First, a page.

In practice, multipath reflections improve the range performance of the interrogator-tag system. As such, when used in a high multipath environment, the interrogator's beamwidth can be broadened to include a swath of the reflecting environment rather than using a very narrow beamwidth.
The choice of operating frequency used by an interrogator will be a trade off of requirements of the operating environment and local regulatory requirements. Low frequency range of operation improves the penetration through walls and intervening objects that might be present in an office environment, for example, but increases the required size of the antenna and retro reflector. To accommodate a given operational environment, an interrogator can include any of or a combination of the following emissions:
It is possible to use either a homodyne or a heterodyne receiver in the interrogator. A homodyne receiver has a relatively high noise figure, often exceeding 12 dB but it is very inexpensive to manufacture and works with very low battery power. A higher performance receiver can be made using a heterodyne receiver but it draws more power and is more expensive. Also, either method can be improved by the use of an in phase and a quadrature reception channel.
Under one arrangement, sequential or simultaneous discrete frequencies are used in conjunction with an FFT algorithm to reconstruct a high special resolution waveform in lieu of a chirp waveform. For example, 256 frequencies evenly spaced between 10 GHz to 11 GHz could be employed to achieve a 1 GHz bandwidth. With this approach, an IQ (both in-phase and quadrature) receiver detects the amplitude and phase of each reemitted frequency, puts them into a proper real and imaginary array, and uses an inverse FFT algorithm to return it to the time domain, thereby rendering a range estimate to the tag to a resolution of 6″.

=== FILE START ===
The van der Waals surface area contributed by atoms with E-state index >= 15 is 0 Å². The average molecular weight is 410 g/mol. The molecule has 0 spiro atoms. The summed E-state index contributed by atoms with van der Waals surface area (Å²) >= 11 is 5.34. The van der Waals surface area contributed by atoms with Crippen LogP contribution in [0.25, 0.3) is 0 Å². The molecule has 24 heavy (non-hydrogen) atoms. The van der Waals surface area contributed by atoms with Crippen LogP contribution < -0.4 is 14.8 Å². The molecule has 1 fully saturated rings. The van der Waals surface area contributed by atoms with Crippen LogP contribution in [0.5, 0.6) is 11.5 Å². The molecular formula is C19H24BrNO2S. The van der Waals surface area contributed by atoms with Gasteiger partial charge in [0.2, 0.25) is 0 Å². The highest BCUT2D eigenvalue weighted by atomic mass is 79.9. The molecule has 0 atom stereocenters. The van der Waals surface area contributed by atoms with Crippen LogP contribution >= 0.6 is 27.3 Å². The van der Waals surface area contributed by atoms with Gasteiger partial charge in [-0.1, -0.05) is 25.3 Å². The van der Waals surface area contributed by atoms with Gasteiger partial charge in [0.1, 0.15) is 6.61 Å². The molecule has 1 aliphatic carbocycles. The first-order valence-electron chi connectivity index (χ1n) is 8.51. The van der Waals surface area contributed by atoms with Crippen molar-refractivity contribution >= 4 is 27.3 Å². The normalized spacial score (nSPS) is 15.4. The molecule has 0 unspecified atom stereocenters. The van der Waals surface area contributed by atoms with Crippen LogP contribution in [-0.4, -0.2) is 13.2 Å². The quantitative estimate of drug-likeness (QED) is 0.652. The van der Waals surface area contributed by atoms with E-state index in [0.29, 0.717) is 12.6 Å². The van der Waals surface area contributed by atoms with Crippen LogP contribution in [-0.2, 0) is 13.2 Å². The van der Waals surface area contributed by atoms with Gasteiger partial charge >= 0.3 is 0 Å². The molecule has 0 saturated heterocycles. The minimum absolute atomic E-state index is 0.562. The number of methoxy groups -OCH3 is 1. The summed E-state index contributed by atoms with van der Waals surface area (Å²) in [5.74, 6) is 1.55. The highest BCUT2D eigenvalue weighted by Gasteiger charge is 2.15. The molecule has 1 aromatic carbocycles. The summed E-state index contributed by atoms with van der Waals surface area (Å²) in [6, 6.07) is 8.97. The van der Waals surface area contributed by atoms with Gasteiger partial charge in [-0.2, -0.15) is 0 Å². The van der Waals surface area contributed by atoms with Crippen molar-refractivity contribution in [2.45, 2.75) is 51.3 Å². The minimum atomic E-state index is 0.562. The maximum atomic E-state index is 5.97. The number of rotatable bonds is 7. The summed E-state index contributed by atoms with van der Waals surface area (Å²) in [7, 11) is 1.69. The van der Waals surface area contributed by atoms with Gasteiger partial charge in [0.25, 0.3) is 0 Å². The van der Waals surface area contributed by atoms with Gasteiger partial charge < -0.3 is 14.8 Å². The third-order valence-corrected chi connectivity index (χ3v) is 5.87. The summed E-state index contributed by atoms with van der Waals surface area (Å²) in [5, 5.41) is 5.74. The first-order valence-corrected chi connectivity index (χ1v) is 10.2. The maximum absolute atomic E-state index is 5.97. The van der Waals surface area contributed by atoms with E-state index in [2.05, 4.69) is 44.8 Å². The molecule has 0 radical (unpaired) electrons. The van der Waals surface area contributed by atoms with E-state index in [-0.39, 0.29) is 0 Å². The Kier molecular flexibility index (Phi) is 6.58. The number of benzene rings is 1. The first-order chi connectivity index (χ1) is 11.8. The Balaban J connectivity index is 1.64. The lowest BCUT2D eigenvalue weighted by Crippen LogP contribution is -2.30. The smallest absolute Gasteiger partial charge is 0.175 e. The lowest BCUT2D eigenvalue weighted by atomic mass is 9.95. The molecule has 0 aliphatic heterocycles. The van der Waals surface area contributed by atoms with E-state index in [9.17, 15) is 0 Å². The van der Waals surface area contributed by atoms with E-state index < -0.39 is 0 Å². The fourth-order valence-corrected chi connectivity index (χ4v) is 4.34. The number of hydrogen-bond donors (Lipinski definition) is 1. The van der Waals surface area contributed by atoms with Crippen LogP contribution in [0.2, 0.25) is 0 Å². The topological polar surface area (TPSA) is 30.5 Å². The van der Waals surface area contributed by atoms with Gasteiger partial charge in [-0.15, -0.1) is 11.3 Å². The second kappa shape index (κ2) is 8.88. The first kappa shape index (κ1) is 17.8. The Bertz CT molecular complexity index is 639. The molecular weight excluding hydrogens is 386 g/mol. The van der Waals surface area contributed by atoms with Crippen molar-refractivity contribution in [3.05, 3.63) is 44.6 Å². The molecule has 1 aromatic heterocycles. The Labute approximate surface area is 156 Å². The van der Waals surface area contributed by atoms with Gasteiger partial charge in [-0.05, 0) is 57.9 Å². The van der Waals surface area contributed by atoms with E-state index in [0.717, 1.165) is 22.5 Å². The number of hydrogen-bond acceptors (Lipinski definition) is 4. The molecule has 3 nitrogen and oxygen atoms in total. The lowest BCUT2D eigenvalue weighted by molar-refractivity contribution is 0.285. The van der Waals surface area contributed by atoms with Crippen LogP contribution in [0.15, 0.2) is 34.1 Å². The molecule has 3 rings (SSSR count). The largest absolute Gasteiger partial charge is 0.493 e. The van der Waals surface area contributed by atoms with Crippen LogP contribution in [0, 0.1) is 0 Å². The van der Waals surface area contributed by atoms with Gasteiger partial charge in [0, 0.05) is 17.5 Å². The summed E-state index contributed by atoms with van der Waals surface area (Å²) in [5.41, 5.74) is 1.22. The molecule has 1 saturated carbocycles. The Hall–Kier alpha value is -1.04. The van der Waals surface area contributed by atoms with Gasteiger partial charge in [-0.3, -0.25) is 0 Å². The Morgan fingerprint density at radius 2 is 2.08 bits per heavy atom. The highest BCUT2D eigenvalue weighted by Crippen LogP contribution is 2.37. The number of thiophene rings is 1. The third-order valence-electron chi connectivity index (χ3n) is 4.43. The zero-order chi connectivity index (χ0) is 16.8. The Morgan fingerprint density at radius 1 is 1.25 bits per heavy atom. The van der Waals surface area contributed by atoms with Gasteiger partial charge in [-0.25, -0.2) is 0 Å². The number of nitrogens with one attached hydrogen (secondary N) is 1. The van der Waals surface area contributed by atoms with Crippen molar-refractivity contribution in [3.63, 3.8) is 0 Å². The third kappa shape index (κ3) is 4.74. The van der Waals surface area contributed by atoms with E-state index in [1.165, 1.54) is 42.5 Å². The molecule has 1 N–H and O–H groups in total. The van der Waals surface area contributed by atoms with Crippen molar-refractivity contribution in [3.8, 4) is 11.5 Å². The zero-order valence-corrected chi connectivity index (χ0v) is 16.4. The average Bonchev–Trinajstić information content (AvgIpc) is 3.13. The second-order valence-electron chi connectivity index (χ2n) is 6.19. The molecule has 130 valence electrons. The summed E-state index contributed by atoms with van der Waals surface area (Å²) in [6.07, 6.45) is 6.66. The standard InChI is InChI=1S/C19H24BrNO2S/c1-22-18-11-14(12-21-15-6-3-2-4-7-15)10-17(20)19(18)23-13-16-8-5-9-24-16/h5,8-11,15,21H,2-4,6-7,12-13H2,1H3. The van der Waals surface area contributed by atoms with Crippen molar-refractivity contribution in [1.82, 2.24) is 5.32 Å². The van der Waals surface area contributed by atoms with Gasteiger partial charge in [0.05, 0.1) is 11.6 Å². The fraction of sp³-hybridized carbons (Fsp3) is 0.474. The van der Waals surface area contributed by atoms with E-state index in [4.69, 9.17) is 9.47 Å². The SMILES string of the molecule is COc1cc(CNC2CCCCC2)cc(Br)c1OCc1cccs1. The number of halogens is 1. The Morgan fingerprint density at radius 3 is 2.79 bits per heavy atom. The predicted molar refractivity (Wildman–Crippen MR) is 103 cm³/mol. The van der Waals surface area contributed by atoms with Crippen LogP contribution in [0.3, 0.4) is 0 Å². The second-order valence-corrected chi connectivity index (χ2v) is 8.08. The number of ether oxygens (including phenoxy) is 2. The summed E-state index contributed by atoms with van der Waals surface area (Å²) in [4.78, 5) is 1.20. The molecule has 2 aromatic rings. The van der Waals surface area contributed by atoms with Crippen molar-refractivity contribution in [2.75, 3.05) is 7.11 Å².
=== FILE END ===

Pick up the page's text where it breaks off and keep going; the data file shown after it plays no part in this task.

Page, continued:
Various other techniques can be used in accordance with the invention to accommodate various operational environments. One skilled in the art will recognize that the use of one or more these techniques involves tradeoffs of cost, complexity, and performance. These techniques include:
The tag-interrogator system can be used to monitor assets, objects, people, animals, vehicles, inventory, cargo in trains, ships, semi trailers, or the trains, ships, and semi trailers themselves. It can be used indoors or outdoors, in high multipath environments or low multipath environments, and can be useful for through-wall location. It can be used for long range applications such as scenarios where the interrogator and tags are on the ground or where the interrogator(s) is in the air associated with, for example, an aircraft such as a plane, helicopter, or unmanned air vehicle (UAV), and the tag(s) are on the ground (or water) associated with personnel, vehicles, and equipment, tanks, weapons, unmanned ground vehicles, etc. and vice versa. As such, the tag-interrogator system can be used for sports applications, identification of friend vs. foe (IFF), locating lost tagged items (e.g., black boxes, escaped prisoners, escaped pets or farm animals), and locating buried tagged land mines. It can also be used for short range applications such as animal and employee ID systems, emergency responder tracking, swat team member tracking, body instrumentation for virtual reality gaming, and even intra-body biomedical monitoring,